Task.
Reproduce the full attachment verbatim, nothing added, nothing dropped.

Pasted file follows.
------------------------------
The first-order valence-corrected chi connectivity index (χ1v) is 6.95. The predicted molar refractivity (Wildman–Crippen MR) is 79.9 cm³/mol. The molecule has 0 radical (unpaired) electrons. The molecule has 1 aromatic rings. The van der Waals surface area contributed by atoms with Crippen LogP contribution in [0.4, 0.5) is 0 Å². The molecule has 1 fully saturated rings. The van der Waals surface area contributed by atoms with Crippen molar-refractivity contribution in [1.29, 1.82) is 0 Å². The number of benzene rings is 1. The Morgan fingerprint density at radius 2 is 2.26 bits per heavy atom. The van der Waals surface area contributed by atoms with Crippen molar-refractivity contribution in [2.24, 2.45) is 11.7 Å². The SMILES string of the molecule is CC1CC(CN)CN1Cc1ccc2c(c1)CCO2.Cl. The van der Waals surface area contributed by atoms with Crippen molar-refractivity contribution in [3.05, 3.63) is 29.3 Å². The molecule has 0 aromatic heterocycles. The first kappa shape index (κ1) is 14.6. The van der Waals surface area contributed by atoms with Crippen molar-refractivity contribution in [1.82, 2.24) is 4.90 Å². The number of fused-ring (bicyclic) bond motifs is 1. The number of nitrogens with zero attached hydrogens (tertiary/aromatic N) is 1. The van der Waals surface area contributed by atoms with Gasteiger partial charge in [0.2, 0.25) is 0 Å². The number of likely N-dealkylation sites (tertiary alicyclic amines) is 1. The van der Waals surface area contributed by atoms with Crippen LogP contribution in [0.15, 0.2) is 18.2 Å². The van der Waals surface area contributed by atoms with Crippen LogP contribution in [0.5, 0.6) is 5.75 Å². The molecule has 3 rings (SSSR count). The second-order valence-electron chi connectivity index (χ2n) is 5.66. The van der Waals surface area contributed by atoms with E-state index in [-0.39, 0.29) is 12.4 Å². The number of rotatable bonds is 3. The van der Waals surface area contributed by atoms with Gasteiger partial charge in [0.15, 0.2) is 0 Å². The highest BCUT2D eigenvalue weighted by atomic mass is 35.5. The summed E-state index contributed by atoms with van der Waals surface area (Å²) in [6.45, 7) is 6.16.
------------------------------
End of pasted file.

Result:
The first-order valence-corrected chi connectivity index (χ1v) is 6.95. The predicted molar refractivity (Wildman–Crippen MR) is 79.9 cm³/mol. The molecule has 0 radical (unpaired) electrons. The molecule has 1 aromatic rings. The van der Waals surface area contributed by atoms with Crippen LogP contribution in [0.4, 0.5) is 0 Å². The molecule has 1 fully saturated rings. The van der Waals surface area contributed by atoms with Crippen molar-refractivity contribution in [1.29, 1.82) is 0 Å². The number of benzene rings is 1. The Morgan fingerprint density at radius 2 is 2.26 bits per heavy atom. The van der Waals surface area contributed by atoms with Crippen molar-refractivity contribution in [2.24, 2.45) is 11.7 Å². The SMILES string of the molecule is CC1CC(CN)CN1Cc1ccc2c(c1)CCO2.Cl. The van der Waals surface area contributed by atoms with Crippen molar-refractivity contribution in [3.05, 3.63) is 29.3 Å². The molecule has 0 aromatic heterocycles. The first kappa shape index (κ1) is 14.6. The van der Waals surface area contributed by atoms with Crippen molar-refractivity contribution in [1.82, 2.24) is 4.90 Å². The number of fused-ring (bicyclic) bond motifs is 1. The number of nitrogens with zero attached hydrogens (tertiary/aromatic N) is 1. The van der Waals surface area contributed by atoms with Gasteiger partial charge in [0.2, 0.25) is 0 Å². The number of likely N-dealkylation sites (tertiary alicyclic amines) is 1. The van der Waals surface area contributed by atoms with Crippen LogP contribution in [0.15, 0.2) is 18.2 Å². The van der Waals surface area contributed by atoms with Crippen LogP contribution in [0.5, 0.6) is 5.75 Å². The molecule has 3 rings (SSSR count). The second-order valence-electron chi connectivity index (χ2n) is 5.66. The van der Waals surface area contributed by atoms with E-state index in [-0.39, 0.29) is 12.4 Å². The number of rotatable bonds is 3. The van der Waals surface area contributed by atoms with Gasteiger partial charge in [0.15, 0.2) is 0 Å². The highest BCUT2D eigenvalue weighted by atomic mass is 35.5. The summed E-state index contributed by atoms with van der Waals surface area (Å²) in [6.45, 7) is 6.16.